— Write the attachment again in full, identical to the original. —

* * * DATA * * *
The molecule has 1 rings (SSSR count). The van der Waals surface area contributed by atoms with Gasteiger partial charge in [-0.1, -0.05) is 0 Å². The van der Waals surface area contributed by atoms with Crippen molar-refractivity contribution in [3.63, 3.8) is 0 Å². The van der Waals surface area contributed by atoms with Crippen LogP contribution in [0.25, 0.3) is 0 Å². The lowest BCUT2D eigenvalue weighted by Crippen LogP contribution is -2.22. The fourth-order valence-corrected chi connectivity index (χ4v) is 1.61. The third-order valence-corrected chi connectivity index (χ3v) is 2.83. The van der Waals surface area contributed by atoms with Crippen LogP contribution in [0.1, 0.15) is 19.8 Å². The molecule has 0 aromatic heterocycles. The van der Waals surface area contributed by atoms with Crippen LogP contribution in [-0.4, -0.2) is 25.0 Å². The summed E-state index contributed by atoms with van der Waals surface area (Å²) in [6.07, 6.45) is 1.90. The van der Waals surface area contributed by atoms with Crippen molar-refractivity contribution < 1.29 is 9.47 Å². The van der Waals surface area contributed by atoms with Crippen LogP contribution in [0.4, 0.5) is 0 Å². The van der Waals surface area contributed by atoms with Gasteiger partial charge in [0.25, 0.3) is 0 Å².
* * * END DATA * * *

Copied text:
The molecule has 1 rings (SSSR count). The van der Waals surface area contributed by atoms with Gasteiger partial charge in [-0.1, -0.05) is 0 Å². The van der Waals surface area contributed by atoms with Crippen molar-refractivity contribution in [3.63, 3.8) is 0 Å². The van der Waals surface area contributed by atoms with Crippen LogP contribution in [0.25, 0.3) is 0 Å². The lowest BCUT2D eigenvalue weighted by Crippen LogP contribution is -2.22. The fourth-order valence-corrected chi connectivity index (χ4v) is 1.61. The third-order valence-corrected chi connectivity index (χ3v) is 2.83. The van der Waals surface area contributed by atoms with Crippen LogP contribution in [0.1, 0.15) is 19.8 Å². The molecule has 0 aromatic heterocycles. The van der Waals surface area contributed by atoms with Crippen LogP contribution in [-0.4, -0.2) is 25.0 Å². The summed E-state index contributed by atoms with van der Waals surface area (Å²) in [6.07, 6.45) is 1.90. The van der Waals surface area contributed by atoms with Crippen molar-refractivity contribution < 1.29 is 9.47 Å². The van der Waals surface area contributed by atoms with Crippen LogP contribution in [0.4, 0.5) is 0 Å². The van der Waals surface area contributed by atoms with Gasteiger partial charge in [0.25, 0.3) is 0 Å².